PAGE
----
No police department in the country, or the world, is free from deviant officers.
Offenses can be something as minor as a department policy infraction such as being out of
uniform or as major as a criminal violation such as assault. Since the earliest police
departments were formed, society has tried to find a way to “police the police”. Today,
this is done through internal affairs or a similar office inside the department and civilian
review boards which are independent from the police.

Each department has some way to discipline those officers who find themselves on the
other side of the law. The decision to suspend an officer, or to take any other action
against them, can come form the chief or a board of officers. Complaints may come form
citizens, fellow officers, or from superiors. Most small departments will leave the handling
of these complaints to the chief or the commissioner’s discretion. Larger departments
usually will have some type of review board to handle complaints. These boards would be
made up of a number of officers and supervisors, and have the ability to conduct
investigations, hold hearings and pass disciplinary decisions. Some boards may work as an
advisorial group to the chief, who would have final decisions. This is one of today’s most
widely used ways to keep law enforcement officer in check. In his article, Herman
Goldstein points out that:

However strongly committed an agency may be to disciplining the conduct of its employees, it is not
likely to criticize the actions of an officer which, though of questionable legality, are in accord with
a practice knowingly and consciously engaged in by the agency. This suggests that department-
wide policies, as distinct from the individual conduct of police officers, can be adequately
controlled only from outside a police department (1967, p.164).

This now raises questions as to an internal board’s ability to stop police misconduct. In
comparing the Police Advisory Board (external) and the Police Board of Inquiry (internal)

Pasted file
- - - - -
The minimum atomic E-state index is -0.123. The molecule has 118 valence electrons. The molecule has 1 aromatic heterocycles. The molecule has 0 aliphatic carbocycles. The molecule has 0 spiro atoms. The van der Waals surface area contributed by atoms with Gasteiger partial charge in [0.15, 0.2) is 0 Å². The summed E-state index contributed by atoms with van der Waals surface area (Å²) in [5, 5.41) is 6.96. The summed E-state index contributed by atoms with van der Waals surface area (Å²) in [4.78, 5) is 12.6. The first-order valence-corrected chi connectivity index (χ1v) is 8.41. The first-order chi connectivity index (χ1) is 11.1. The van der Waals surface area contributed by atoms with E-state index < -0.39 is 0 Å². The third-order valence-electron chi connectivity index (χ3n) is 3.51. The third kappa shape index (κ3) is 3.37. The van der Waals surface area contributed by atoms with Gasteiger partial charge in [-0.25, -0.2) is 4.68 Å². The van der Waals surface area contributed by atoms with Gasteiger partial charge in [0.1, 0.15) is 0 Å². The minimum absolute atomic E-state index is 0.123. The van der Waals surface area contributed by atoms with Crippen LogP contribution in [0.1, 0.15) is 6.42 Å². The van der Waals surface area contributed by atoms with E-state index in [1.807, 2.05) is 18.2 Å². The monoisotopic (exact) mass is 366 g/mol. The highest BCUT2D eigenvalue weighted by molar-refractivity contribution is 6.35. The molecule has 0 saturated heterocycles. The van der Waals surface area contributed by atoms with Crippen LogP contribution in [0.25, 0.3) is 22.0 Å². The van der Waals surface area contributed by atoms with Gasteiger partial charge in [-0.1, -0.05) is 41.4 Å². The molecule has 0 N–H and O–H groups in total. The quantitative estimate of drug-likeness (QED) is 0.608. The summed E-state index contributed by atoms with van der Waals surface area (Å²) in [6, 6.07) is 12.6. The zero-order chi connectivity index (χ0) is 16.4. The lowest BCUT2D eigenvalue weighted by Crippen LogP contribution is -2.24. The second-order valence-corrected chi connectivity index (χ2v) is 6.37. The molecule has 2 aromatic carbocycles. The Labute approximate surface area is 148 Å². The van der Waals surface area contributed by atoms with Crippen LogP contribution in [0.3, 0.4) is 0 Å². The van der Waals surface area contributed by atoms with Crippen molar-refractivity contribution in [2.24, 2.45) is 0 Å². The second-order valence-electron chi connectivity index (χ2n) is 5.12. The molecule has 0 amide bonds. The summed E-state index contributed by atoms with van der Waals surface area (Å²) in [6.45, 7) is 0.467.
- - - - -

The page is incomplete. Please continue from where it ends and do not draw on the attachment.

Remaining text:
for the city of Philadelphia, James Hudson points that the board of inquiry works best
when “directed inward toward the police organization (1972, 429)”, meaning it should
deal with policy violation within the department, not complaints from citizens.

External review is now shown as a necessary measure. Boards are made up of
interested citizens who advise the mayor on police discipline matters. James Hudson,
when writing about the Philadelphia Police Advisory Board, defines it’s task as,
“...improving police-community relations on the basis of citizen complaints and, more
narrowly, to assist the citizen in a resolution of this problem.” The review boards are
structured differently from department to department in their organization and authority,
but all have the same basic goal.

External Review has not been used or studied long enough to say that there is an exact
science to it. As with any other issue, different parts of society view these boards’ tasks
differently. Most boards have the same general structure. Civilians appointed by the
mayor, or other governmental official, sit on the board, usually in an unpaid capacity.
Some boards have an executive director or secretary who is compensated. The boards
also have a varying degree of power and authority. Some act in a mere advisory capacity,
while others have final say in major decisions.
The weakest model of external review boards they act only as a watchdog of the
department’s internal review system.

While one still has police officers conduction the investigations, and senior officers ultimately
determining and imposing discipline, there is an organizationally distinct civilian agency
monitoring the police disposition of public complaints (Goldsmith, 1988, p.64).

This type of system involves citizens, but has serious limitations in the role that they
play. The next model allows more input in the investigation, but the disciplinary actions
are still up to the police. The strongest of all boards the “civilians are engaged in the
monitoring and final disposition of complaints (Goldsmith, 1988, p.65)”. This last model
separates the board completely from the police department, and a great deal of authority.

External review boards do not always have to be seen as a group out to get the police,
they also act as a third party in a discussion between the police and a complainant. Using
the Philadelphia board as an example again, James Hudson describes the “...conciliatory or
mediating procedures. In some cases, the citizen merely wanted an explanation of police
behavior...In such cases an explanation often resolved the complaint (1972, p. 428)”. A
simple apology